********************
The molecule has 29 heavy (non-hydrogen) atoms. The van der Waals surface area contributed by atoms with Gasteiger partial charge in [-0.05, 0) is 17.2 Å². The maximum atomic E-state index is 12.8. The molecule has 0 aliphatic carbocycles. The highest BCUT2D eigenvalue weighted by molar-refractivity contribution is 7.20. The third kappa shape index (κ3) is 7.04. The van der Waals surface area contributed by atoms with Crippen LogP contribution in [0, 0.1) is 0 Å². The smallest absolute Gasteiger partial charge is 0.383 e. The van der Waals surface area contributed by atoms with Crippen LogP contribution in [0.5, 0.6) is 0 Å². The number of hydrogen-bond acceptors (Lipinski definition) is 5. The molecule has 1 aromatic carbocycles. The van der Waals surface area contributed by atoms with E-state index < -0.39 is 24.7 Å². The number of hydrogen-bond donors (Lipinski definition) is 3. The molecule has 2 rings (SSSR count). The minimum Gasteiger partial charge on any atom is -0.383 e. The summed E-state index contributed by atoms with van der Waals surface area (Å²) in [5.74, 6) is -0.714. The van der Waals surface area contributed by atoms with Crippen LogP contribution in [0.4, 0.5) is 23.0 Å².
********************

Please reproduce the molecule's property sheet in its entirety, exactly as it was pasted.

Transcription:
The molecule has 29 heavy (non-hydrogen) atoms. The van der Waals surface area contributed by atoms with Gasteiger partial charge in [-0.05, 0) is 17.2 Å². The maximum atomic E-state index is 12.8. The molecule has 0 aliphatic carbocycles. The highest BCUT2D eigenvalue weighted by molar-refractivity contribution is 7.20. The third kappa shape index (κ3) is 7.04. The van der Waals surface area contributed by atoms with Crippen LogP contribution in [0, 0.1) is 0 Å². The smallest absolute Gasteiger partial charge is 0.383 e. The van der Waals surface area contributed by atoms with Crippen LogP contribution in [0.5, 0.6) is 0 Å². The number of hydrogen-bond acceptors (Lipinski definition) is 5. The molecule has 1 aromatic carbocycles. The van der Waals surface area contributed by atoms with E-state index < -0.39 is 24.7 Å². The number of hydrogen-bond donors (Lipinski definition) is 3. The molecule has 2 rings (SSSR count). The minimum Gasteiger partial charge on any atom is -0.383 e. The summed E-state index contributed by atoms with van der Waals surface area (Å²) in [5.74, 6) is -0.714. The van der Waals surface area contributed by atoms with Crippen LogP contribution in [0.4, 0.5) is 23.0 Å².